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Cairo • Menacing gangs backing President Hosni Mubarak attacked journalists and human-rights activists Thursday in an ugly turn in Egypt's crisis as government opponents pushed supporters out of Cairo's main square in a second day of battles. Organizers called for protesters trying to topple the regime to fill every square in the capital Friday.

The new vice president, considered the first successor Mubarak has ever designated, fueled anti-foreign sentiment by going on state television and blaming outsiders for fomenting unrest. The government has accused media outlets of being sympathetic to protesters who want the president to quit now rather than serve out his term, as he has vowed to do.

Mubarak, 82, told ABC television in an interview that he was fed up and wants to resign. But he said he can't for fear the country would sink into chaos. He said he was very unhappy about the two days of clashes in central Tahrir Square.

"I do not want to see Egyptians fighting each other," he was quoted as saying.

Soldiers, mainly protecting government buildings and important institutions, remained passive as they have since replacing police on the streets almost a week ago. Few uniformed police have been seen around the city during that time. Protesters allege some of them have stripped off their uniforms and mixed in with gangs of marauding thugs.

"When there are demonstrations of this size, there will be foreigners who come and take advantage, and they have an agenda to raise the energy of the protesters," said Vice President Omar Suleiman on state television.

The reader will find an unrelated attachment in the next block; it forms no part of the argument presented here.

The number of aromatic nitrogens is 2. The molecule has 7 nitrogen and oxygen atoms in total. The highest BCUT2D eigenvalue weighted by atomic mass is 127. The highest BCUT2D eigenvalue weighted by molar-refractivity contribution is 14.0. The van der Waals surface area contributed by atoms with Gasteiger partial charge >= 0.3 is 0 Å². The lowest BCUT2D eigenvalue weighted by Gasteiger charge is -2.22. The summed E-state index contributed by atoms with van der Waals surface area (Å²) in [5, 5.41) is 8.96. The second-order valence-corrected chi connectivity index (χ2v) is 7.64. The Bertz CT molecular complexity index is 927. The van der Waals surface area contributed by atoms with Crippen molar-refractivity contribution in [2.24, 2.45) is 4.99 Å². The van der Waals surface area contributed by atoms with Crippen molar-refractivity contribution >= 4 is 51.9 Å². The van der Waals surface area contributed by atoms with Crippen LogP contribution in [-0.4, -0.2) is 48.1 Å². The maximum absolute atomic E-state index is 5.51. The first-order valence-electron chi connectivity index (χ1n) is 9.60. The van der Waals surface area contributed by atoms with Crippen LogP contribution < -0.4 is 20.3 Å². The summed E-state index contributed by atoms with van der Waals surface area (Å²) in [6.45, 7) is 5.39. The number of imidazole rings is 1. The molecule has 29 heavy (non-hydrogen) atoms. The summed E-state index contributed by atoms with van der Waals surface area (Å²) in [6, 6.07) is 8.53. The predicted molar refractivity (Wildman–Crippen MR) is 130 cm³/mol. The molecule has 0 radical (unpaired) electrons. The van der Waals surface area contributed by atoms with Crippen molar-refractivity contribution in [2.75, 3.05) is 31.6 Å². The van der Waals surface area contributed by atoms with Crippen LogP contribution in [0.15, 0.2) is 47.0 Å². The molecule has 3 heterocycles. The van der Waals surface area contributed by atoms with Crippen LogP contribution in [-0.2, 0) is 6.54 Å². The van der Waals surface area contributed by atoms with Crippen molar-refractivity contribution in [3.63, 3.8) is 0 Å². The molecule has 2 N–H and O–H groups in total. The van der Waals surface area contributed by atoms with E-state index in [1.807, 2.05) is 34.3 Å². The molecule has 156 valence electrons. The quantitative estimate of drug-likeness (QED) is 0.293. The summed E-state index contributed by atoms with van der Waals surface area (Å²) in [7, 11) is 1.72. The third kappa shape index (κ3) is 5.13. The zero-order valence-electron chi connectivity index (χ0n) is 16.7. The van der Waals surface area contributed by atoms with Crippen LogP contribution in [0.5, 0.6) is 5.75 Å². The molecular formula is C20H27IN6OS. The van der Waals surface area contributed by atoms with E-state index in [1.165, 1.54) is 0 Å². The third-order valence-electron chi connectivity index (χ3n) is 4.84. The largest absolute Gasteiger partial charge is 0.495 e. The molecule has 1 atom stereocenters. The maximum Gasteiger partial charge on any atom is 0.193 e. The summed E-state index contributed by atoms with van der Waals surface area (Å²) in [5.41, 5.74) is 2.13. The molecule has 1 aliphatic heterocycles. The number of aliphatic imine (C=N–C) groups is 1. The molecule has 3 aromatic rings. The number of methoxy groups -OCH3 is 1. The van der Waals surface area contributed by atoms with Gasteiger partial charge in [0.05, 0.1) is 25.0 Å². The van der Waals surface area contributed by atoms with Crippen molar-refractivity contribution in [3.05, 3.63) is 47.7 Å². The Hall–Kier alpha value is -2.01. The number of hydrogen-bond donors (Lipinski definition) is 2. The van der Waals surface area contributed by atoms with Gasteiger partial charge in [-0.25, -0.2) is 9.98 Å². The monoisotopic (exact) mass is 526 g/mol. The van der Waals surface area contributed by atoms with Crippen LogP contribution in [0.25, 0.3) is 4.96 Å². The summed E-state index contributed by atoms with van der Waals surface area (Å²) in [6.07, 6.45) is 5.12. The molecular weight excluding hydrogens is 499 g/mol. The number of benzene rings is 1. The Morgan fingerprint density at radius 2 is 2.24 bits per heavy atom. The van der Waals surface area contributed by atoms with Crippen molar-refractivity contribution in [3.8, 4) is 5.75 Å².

Pro-government mobs beat foreign journalists with sticks and fists Thursday. The Committee to Protect Journalists said 24 reporters were detained in 24 hours, including representatives of The Washington Post and The New York Times. Twenty-one journalists were assaulted, including two with Fox News.

One Greek journalist was stabbed in the leg with a screwdriver, and a photographer was punched in the face and his equipment smashed. Arabic news network Al-Arabiya pleaded for the army to protect its offices and journalists. Al-Jazeera said four of its correspondents were attacked. The BBC's foreign editor said security forces had seized the network's equipment in a hotel to stop it from broadcasting.

White House spokesman Robert Gibbs denounced reports of "systematic targeting" of journalists.

Human-rights activists were also targeted. Military police stormed the offices of an Egyptian rights group as activists were meeting and arrested at least 30, including two from London-based Amnesty International.

The crisis, which began on Jan. 25 when protesters launched the biggest challenge ever to Mubarak's 30-year rule, has grown perilous. The day after Mubarak went on television late Tuesday and refused to step down, thousands of his supporters attacked anti-government protesters in Tahrir Square, where they had held a peaceful vigil for days.

The Mubarak supporters started battles with firebombs, machetes and chunks of pavement that lasted throughout the night and all day Thursday. After nightfall, the fighting died down, with protesters' hold on the square and nearby streets unbroken.

Nearly 10,000 remained, some dancing and singing in victory, as others — battered and bandaged — lay down to sleep or drink tea in the center of the rubble-strewn roundabout.

At least eight people have been killed and about 900 injured in the two days of fighting around Tahrir Square.